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I think this is a pretty good idea. I know Steeler's owner Dan Rooney doesn't like it, but that's probably because they finished 2 games below the team they ended up hosting in the Playoffs. If you play in a week division and win it, I don't think that should automatically put you above teams that are in tougher divisions but finish with better records.
Reseeding the entire playoffs might get a little tricky. I think the temptation is to always get a juggernaut matchup in the Super Bowl or League Championship game. But as the Colt's and Giants (hardly pre-playoff fav's the last 2 years) proved, there is no determining that through seeding.
February 2, 2008 -- PHOENIX - The Giants' wild-card run to Super Bowl XLII would have looked different under a plan being studied by NFL Commissioner Roger Goodell.
Speaking here in his annual state-of-the-league address, Goodell revealed a potential shakeup to the existing playoff system that would allow wild-card teams the possibility of a home game.
In the early stages of Goodell's plan, which would require the owners' longshot approval, the bottom two division winners by record in each conference would go on the road the first week if they have a worse mark than the wild-card teams.
If the plan had been in place this year, the wild-card Giants (10-6) would have hosted NFC South winner Tampa Bay (9-7) and the wild-card Jaguars (11-5) would have hosted the AFC North champion Steelers (10-6) in the first round. Ironically, in light of Goodell's plan, the road team ended up winning both of those games.
"The focus that we'll probably give it in the short term would be to look at our seeding process," Goodell said. "What we'd like to look at is, if a wild-card team has a record that's better than a division winner, should that give the [home-field] advantage to the wild-card team?"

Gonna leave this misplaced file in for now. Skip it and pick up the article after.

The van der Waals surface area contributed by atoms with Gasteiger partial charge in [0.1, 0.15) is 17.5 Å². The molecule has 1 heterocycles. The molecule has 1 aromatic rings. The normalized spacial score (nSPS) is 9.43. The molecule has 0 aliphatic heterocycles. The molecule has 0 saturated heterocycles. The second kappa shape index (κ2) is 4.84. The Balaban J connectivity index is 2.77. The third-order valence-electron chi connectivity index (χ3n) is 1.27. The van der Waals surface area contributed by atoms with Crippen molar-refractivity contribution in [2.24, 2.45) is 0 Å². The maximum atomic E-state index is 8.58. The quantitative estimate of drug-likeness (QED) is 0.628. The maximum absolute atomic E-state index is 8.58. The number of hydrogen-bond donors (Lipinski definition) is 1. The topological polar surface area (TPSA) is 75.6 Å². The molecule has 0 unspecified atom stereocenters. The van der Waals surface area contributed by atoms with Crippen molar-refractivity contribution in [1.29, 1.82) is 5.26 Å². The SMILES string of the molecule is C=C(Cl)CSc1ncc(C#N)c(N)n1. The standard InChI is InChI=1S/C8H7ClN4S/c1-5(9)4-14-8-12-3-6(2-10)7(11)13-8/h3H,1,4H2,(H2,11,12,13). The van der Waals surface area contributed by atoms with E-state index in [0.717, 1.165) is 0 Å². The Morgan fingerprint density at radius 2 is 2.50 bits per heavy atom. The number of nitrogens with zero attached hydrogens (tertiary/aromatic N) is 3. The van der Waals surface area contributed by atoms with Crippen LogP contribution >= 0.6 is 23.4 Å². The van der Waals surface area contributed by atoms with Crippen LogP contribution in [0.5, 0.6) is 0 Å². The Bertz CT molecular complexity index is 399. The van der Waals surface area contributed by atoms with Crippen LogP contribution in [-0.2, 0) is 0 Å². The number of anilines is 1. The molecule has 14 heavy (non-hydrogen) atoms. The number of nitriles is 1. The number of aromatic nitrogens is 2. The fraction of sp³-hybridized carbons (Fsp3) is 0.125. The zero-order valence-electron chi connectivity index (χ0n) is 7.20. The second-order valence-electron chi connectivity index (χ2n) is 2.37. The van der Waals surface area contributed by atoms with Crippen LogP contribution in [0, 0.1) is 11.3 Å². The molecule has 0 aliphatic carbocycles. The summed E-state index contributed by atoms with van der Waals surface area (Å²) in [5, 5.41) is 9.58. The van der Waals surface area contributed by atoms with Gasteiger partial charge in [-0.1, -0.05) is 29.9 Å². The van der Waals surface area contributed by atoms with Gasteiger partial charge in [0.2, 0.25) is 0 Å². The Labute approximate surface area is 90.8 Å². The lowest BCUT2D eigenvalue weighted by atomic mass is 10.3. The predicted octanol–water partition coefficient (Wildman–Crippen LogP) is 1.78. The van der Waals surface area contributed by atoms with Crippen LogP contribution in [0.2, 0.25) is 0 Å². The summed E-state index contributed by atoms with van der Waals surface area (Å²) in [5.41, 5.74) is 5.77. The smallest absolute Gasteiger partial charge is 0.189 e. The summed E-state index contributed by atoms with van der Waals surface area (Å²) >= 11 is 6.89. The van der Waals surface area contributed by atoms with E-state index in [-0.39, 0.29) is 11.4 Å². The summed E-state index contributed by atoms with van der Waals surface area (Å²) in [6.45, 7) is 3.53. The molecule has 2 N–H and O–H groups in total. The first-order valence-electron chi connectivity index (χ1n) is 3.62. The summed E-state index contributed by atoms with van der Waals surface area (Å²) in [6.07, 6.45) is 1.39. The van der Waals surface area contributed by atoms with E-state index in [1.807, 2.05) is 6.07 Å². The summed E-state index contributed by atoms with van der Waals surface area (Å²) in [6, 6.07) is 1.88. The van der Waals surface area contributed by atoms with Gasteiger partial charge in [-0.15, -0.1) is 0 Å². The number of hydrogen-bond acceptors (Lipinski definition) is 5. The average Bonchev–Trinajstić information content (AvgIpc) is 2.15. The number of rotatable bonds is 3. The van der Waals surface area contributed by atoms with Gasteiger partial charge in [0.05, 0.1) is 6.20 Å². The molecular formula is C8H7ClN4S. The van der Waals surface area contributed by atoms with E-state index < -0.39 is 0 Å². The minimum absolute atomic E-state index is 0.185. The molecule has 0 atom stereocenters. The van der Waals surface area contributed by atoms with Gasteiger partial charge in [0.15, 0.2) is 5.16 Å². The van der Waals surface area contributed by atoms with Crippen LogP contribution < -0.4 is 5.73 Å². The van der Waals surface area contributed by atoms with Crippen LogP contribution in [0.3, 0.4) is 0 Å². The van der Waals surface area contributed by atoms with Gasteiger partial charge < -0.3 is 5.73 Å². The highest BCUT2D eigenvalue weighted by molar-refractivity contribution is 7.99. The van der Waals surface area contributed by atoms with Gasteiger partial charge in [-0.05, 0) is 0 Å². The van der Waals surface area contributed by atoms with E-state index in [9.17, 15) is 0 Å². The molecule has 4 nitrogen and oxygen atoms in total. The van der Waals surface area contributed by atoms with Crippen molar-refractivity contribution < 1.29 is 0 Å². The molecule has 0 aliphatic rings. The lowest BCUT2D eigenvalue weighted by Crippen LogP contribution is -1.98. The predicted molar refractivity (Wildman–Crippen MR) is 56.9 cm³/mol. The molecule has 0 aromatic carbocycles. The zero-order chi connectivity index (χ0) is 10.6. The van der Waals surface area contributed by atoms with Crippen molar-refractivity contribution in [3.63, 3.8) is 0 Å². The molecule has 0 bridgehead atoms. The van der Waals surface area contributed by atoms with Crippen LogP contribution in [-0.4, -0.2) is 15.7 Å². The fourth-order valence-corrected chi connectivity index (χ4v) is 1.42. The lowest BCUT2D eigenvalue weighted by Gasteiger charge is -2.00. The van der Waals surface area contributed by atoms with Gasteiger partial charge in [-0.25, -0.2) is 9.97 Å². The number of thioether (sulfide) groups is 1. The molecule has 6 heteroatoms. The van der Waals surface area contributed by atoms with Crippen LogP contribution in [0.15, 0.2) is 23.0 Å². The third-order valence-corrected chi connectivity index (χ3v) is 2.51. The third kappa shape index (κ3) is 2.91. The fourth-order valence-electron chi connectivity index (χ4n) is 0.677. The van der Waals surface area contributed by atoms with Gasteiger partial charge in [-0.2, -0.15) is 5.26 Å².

Although it's unlikely, Goodell went a step further by saying the plan could expand in future years to include a complete reseeding of the playoffs based on record.
"There are a number of variations on the table," he said. Goodell's aim is to cut down on the obvious tanking of games at the end of the season by teams that have already clinched playoff position, the most glaring recent example being the Colts' final-week home loss to the Titans this year.
But Goodell appears likely to face fierce opposition from the owners, several of whom said yesterday they would be reluctant to take away the meaning of winning the division. Any change would require approval from at least 24 of the 32 owners. "If the team wins its division, it should play at home," Steelers owner Dan Rooney said. "It's as simple as that."
Last edited by McClintic Sphere; 02-08-2008 at 01:00 PM.